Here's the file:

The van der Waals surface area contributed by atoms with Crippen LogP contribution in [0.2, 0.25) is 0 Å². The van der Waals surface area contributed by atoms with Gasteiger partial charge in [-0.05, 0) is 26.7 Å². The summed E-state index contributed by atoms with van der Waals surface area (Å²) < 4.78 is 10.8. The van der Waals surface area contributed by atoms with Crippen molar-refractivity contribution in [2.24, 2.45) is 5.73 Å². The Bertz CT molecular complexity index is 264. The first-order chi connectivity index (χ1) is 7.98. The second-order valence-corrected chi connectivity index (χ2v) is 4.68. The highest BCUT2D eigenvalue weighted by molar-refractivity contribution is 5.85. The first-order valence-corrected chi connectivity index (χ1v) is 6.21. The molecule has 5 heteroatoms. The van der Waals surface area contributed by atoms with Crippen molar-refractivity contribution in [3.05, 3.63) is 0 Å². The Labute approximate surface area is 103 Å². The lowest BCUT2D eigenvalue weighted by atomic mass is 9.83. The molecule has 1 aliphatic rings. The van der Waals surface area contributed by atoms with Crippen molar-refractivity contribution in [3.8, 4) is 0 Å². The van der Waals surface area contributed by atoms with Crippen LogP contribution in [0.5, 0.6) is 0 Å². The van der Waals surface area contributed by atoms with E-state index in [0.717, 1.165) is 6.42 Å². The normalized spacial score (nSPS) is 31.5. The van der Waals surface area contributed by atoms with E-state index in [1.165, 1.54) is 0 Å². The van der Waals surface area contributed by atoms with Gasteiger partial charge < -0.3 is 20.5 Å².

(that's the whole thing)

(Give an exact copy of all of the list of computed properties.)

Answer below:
The van der Waals surface area contributed by atoms with Crippen LogP contribution in [0.2, 0.25) is 0 Å². The van der Waals surface area contributed by atoms with Gasteiger partial charge in [-0.05, 0) is 26.7 Å². The summed E-state index contributed by atoms with van der Waals surface area (Å²) < 4.78 is 10.8. The van der Waals surface area contributed by atoms with Crippen molar-refractivity contribution in [2.24, 2.45) is 5.73 Å². The Bertz CT molecular complexity index is 264. The first-order chi connectivity index (χ1) is 7.98. The second-order valence-corrected chi connectivity index (χ2v) is 4.68. The highest BCUT2D eigenvalue weighted by molar-refractivity contribution is 5.85. The first-order valence-corrected chi connectivity index (χ1v) is 6.21. The molecule has 5 heteroatoms. The van der Waals surface area contributed by atoms with Crippen molar-refractivity contribution in [3.05, 3.63) is 0 Å². The Labute approximate surface area is 103 Å². The lowest BCUT2D eigenvalue weighted by atomic mass is 9.83. The molecule has 1 aliphatic rings. The van der Waals surface area contributed by atoms with Crippen molar-refractivity contribution in [3.8, 4) is 0 Å². The van der Waals surface area contributed by atoms with Crippen LogP contribution in [0.5, 0.6) is 0 Å². The van der Waals surface area contributed by atoms with E-state index in [0.717, 1.165) is 6.42 Å². The normalized spacial score (nSPS) is 31.5. The van der Waals surface area contributed by atoms with E-state index in [1.165, 1.54) is 0 Å². The van der Waals surface area contributed by atoms with Gasteiger partial charge < -0.3 is 20.5 Å².